Perpetual Bone Broth For The Winter of Our Discontent

They say a cup of this is better for your skin than botox.  It provides collagen for your skin, and has been said to heal leaky-gut syndrome. But the benefits go beyond beauty and health. Creating this broth simplifies a harried, crazy hectic life, and replaces it with instant, healthy on-to-go healing meals. When I feel like life is getting too harried, and it’s getting harder and harder to make a home-cooked meal because of conflicting sports schedules and meetings at school, I start making broth.  Effortless broth, that’s constantly available, whenever I need to put a nourishing meal on the table fast.

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Broth is the basis for all good recipes, and any chef wouldn’t get caught without it. Plus, the health benefits of bone broth are quite amazing — especially if you have a picky eater.

There are so many methods about making bone broth, with the goal of ensuring you are extracting all of those valuable nutrients and minerals from those bones. The pressure cooker is by far, the best and most efficient way to quickly soften those bones and enclose the nutrients in that tightly sealed steel vessel.

But, the crock pot also holds that steam in, and if left alone, can efficiently do the work of disintegrating those bones into a valuable source of easily digestible food.  And the best part — you’ll have instant access to that broth whenever you need it.  This is because you can cook that broth for up to a week on your counter top. Wait — yes — it only costs pennies to leave your crock pot on that long. And after a week, the bones will be melting.

The benefits are amazing — it’s so simply to simply ladle out the amount of broth you need for a quick batch of pasta or rice, strain it and you’re ready to go. A quick  bowl of soup can be made in minutes – and yes, on cold winter mornings, I’ve grabbed a cup of broth, rather than tea.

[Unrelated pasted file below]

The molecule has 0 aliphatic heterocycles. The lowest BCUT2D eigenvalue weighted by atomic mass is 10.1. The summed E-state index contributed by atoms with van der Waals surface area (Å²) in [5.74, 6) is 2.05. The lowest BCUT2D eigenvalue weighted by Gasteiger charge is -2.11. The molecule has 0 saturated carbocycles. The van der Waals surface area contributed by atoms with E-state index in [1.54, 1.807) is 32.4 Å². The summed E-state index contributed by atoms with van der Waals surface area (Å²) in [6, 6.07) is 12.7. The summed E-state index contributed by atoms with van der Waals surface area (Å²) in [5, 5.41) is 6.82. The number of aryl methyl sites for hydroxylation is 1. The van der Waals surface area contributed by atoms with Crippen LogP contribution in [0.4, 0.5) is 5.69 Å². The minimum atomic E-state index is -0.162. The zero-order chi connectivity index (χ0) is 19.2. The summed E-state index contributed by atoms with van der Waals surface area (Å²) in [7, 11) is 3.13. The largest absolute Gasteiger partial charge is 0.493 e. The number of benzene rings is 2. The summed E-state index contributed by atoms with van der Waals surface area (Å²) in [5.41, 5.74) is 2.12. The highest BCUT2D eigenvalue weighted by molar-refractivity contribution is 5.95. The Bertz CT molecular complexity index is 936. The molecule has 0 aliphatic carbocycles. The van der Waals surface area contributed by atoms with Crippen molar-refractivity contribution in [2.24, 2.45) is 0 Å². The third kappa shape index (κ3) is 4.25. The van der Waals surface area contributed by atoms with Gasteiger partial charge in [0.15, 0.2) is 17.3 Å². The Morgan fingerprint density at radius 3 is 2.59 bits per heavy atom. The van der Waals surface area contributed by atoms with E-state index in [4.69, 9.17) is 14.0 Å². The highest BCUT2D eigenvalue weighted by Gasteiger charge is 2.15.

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Bones are cheap too.  Use your leftover turkey or chicken carcass from a roasted meal. Put them into the crockpot and add a dash of vinegar. Then, cover bones completely with water. Add any vegetable scraps, or herbs, such as parsley, carrots onions or celery. Try to stay away from cruciferous vegetables… they do not give a pleasant odor.

Turn the crockpot on high for two hours. Then, turn the crockpot setting down to low and let it sit… for 7-10 days. The science of how much electricity the crockpot takes has been researched extensively by pioneering mom blogs, and the consensus is down to pennies… hardly a blip on your utility bill. (Google this for your own reassurance.)

Each morning, check the water level, and add a cup or two that has been lost to evaporation. And use your broth everyday. Drink some for breakfast in place of coffee or tea. Make more soups than usual — because your soups will never taste as great as they do now, with this instant broth.

Every time you make a pot of pasta or rice — simply scooped out some bone broth from the crock pot, strain the broth (with a mesh strainer) and start cooking. Replace the broth in the crock pot with more fresh water.

As you use the broth for cooking, simply replace the water in the slow cooker, and let it continue to cook.

At the end of the week, strain off the remaining broth and store it in the freezer for later use.

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